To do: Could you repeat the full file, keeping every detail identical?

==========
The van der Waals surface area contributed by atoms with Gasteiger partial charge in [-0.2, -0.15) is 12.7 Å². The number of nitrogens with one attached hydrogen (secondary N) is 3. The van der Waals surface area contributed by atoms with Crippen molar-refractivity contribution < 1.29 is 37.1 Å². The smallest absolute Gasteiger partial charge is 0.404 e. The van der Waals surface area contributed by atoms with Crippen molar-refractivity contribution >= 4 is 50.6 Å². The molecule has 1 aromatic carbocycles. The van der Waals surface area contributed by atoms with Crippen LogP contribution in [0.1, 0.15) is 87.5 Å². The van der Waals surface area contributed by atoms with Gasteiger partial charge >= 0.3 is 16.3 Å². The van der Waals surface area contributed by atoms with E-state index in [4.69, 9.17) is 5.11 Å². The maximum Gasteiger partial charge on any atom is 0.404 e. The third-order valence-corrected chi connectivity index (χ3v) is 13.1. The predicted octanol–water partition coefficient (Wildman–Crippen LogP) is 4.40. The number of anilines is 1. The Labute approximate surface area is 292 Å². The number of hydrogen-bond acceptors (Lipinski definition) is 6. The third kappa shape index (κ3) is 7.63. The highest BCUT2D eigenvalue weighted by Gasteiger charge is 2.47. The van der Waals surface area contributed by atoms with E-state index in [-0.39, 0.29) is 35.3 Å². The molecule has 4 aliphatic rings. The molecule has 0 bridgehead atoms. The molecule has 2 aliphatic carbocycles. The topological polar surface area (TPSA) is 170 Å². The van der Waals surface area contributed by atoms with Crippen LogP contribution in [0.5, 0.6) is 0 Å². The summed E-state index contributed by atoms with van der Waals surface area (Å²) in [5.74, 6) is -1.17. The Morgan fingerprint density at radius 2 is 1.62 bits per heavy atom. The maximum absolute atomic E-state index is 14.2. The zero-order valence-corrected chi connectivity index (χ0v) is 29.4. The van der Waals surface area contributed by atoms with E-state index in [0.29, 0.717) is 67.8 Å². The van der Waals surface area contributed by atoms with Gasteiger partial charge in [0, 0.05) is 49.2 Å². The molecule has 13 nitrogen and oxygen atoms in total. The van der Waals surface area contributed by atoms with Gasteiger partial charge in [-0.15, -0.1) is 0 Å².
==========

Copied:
The van der Waals surface area contributed by atoms with Gasteiger partial charge in [-0.2, -0.15) is 12.7 Å². The number of nitrogens with one attached hydrogen (secondary N) is 3. The van der Waals surface area contributed by atoms with Crippen molar-refractivity contribution < 1.29 is 37.1 Å². The smallest absolute Gasteiger partial charge is 0.404 e. The van der Waals surface area contributed by atoms with Crippen molar-refractivity contribution >= 4 is 50.6 Å². The molecule has 1 aromatic carbocycles. The van der Waals surface area contributed by atoms with Crippen LogP contribution in [0.1, 0.15) is 87.5 Å². The van der Waals surface area contributed by atoms with Gasteiger partial charge >= 0.3 is 16.3 Å². The van der Waals surface area contributed by atoms with E-state index in [4.69, 9.17) is 5.11 Å². The maximum Gasteiger partial charge on any atom is 0.404 e. The third-order valence-corrected chi connectivity index (χ3v) is 13.1. The predicted octanol–water partition coefficient (Wildman–Crippen LogP) is 4.40. The number of anilines is 1. The Labute approximate surface area is 292 Å². The number of hydrogen-bond acceptors (Lipinski definition) is 6. The third kappa shape index (κ3) is 7.63. The highest BCUT2D eigenvalue weighted by Gasteiger charge is 2.47. The van der Waals surface area contributed by atoms with E-state index in [-0.39, 0.29) is 35.3 Å². The molecule has 4 aliphatic rings. The molecule has 0 bridgehead atoms. The molecule has 2 aliphatic carbocycles. The topological polar surface area (TPSA) is 170 Å². The van der Waals surface area contributed by atoms with Crippen LogP contribution in [0.5, 0.6) is 0 Å². The summed E-state index contributed by atoms with van der Waals surface area (Å²) in [5.74, 6) is -1.17. The Morgan fingerprint density at radius 2 is 1.62 bits per heavy atom. The maximum absolute atomic E-state index is 14.2. The zero-order valence-corrected chi connectivity index (χ0v) is 29.4. The van der Waals surface area contributed by atoms with E-state index in [0.29, 0.717) is 67.8 Å². The van der Waals surface area contributed by atoms with Gasteiger partial charge in [0, 0.05) is 49.2 Å². The molecule has 13 nitrogen and oxygen atoms in total. The van der Waals surface area contributed by atoms with Gasteiger partial charge in [-0.15, -0.1) is 0 Å².